Several years ago, Latvian conductor Mariss Jansons had a very difficult decision to make; as he neared his 70th birthday, with a history of serious heart problems behind him and perhaps ahead of him as well, he needed to cut back on his conducting commitments. The problem was that, at the time, Jansons was music director of two of Europe’s finest orchestras: the Royal Concertgebouw Orchestra (RCO) in Amsterdam and the Bavarian Radio Symphony Orchestra (BRSO) in Munich. He would have to give one of them up. But which one? For reasons that were not entirely obvious — perhaps not even to himself — Jansons opted for the BRSO.
Given these two new recordings conducted by Jansons, one with the RCO and the other with the BRSO, we can venture to judge for ourselves whether or not he made the right decision.
The Royal Concertgebouw Orchestra plays in the legendary Concertgebouw, one of the world’s finest concerts halls, while the Bavarian Radio Symphony plays in the Herkulessaal der Residenz, acoustically a much inferior space. I suspect that Jansons would agree that there is no contest as far as the home halls for each of these orchestras is concerned; even on a recording, the quality of the Concertgebouw is unmistakable. Not surprisingly, Jansons has said that one of his top priorities in Munich is to get the BRSO a new hall.
The symphonies on this disc have been in Jansons’ repertoire for a very long time, and he has recorded each twice before — the Rachmaninoff, first with the Philharmonia Orchestra (CHAN 8520) and then with the St. Petersburg Philharmonic (EMI CDC5 55140). He recorded a complete cycle of the Sibelius symphonies with the Oslo Philharmonic (EMI CDC7 54804), and then recorded Symphony No. 2 again, this time with the RCO in 2006.
Though indubitably masterpieces, neither symphony is beyond criticism; Rachmaninoff’s Symphony No. 2, for example, has been subject to extensive cuts by conductors who found it too long and too repetitious. Some of these cuts were even sanctioned by the composer. That said, in our time the symphony is most often played without cuts. Jansons, very much his own man in such matters, has made several cuts, especially in the last movement.
Jansons has also made some changes in the orchestration. In the score, the last note of the first movement, an emphatic sff, is written for basses and cellos. Jansons obviously felt the note was weak as it stood and added timpani. At rehearsal number 87, in the last movement, he added a cymbal crash. And there are many other changes.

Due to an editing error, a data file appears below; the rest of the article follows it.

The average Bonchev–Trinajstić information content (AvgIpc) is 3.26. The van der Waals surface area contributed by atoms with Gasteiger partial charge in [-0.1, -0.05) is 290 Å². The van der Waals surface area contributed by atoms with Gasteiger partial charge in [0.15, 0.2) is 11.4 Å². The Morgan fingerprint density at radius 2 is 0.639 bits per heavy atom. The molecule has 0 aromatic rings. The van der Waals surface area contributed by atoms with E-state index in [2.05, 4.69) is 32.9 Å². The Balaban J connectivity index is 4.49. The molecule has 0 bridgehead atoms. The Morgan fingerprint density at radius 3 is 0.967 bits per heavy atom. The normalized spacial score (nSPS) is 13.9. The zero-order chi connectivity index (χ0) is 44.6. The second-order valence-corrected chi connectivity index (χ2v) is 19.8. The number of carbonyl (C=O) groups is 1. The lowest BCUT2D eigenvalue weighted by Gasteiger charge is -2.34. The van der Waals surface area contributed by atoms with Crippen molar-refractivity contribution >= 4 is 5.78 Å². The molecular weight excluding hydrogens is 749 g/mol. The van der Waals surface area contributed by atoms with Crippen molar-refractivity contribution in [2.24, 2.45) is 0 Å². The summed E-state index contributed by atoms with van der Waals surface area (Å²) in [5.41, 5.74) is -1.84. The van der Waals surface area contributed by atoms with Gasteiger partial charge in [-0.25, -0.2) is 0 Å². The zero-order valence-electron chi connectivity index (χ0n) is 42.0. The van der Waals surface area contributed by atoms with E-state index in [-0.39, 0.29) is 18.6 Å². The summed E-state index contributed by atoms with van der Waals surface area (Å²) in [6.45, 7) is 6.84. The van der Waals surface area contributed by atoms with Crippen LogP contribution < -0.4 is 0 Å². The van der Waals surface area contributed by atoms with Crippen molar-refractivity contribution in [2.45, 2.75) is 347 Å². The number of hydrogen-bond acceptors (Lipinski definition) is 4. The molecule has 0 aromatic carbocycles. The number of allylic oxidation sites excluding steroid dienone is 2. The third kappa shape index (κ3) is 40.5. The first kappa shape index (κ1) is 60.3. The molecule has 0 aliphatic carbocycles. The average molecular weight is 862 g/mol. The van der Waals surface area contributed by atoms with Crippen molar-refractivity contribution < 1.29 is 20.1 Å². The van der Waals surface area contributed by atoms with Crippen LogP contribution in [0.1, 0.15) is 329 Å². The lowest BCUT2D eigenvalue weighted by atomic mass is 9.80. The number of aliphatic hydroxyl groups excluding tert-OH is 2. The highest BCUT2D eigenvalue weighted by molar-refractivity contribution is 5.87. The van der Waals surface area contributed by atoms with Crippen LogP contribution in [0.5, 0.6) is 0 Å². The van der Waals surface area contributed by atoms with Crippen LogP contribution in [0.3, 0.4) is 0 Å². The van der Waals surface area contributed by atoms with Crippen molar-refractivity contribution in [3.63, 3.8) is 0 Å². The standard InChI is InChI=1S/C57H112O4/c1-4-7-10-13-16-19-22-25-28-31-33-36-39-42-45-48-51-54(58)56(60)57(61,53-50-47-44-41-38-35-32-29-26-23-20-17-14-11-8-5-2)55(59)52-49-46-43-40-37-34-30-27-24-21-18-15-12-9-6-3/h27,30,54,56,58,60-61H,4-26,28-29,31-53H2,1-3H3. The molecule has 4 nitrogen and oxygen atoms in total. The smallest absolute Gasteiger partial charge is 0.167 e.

It is risky for any conductor to make ‘improvements’ in a composer’s score, especially when the composer is not around to have any say in the matter. It is especially unwise to tamper with pieces that are generally acknowledged to be masterpieces, and works by composers who are among the greatest who ever lived. That said, conductor Leopold Stokowski was famous for doing it, or “infamous” depending on your point of view, and he was not the only one. The practice, no doubt, will continue.
‘Improvements’ aside, Jansons and the RCO offer a reading of Rachmaninoff’s Symphony No. 2 that is thoroughly convincing. Jansons does not hesitate to speed up or slow down according to his interpretation of the score and generally speaking, he gets deep inside the spirit of the music. The clarinet solo in the slow movement could hardly be more eloquently played, and the orchestral performance throughout is glorious. On balance, however, if asked to choose between the two, I would opt for a 1982 recording of Rachmaninoff’s Symphony No. 2 by the same orchestra, under conductor Vladimir Ashkenazy (Decca 448116).
The Sibelius CD, with the BRSO, also features world-class playing. Here, Jansons is competing against himself, namely, his 2006 recording with the RCO. The interpretation is pretty much the same from one recording to the other, with close attention to detail and plenty of excitement. If, however, you want a more spontaneously emotional rendition of Sibelius’ Second Symphony, I would recommend either Barbirolli (Halle Orchestra; Warner 8470624), Beecham (BBC Symphony; EMI CDM763399) or Bernstein (Vienna Philharmonic; C major DVD 732404). And if you want to hear how overwhelmingly powerful the final pages of the score can really be in performance, try the Karajan version (Berlin Philharmonic; Warner 633619).
So did Jansons make the right decision in opting for Munich over Amsterdam? On the evidence of these two new recordings, there is, to my mind, no clear-cut answer. Jansons gets excellent results from both of them orchestras.
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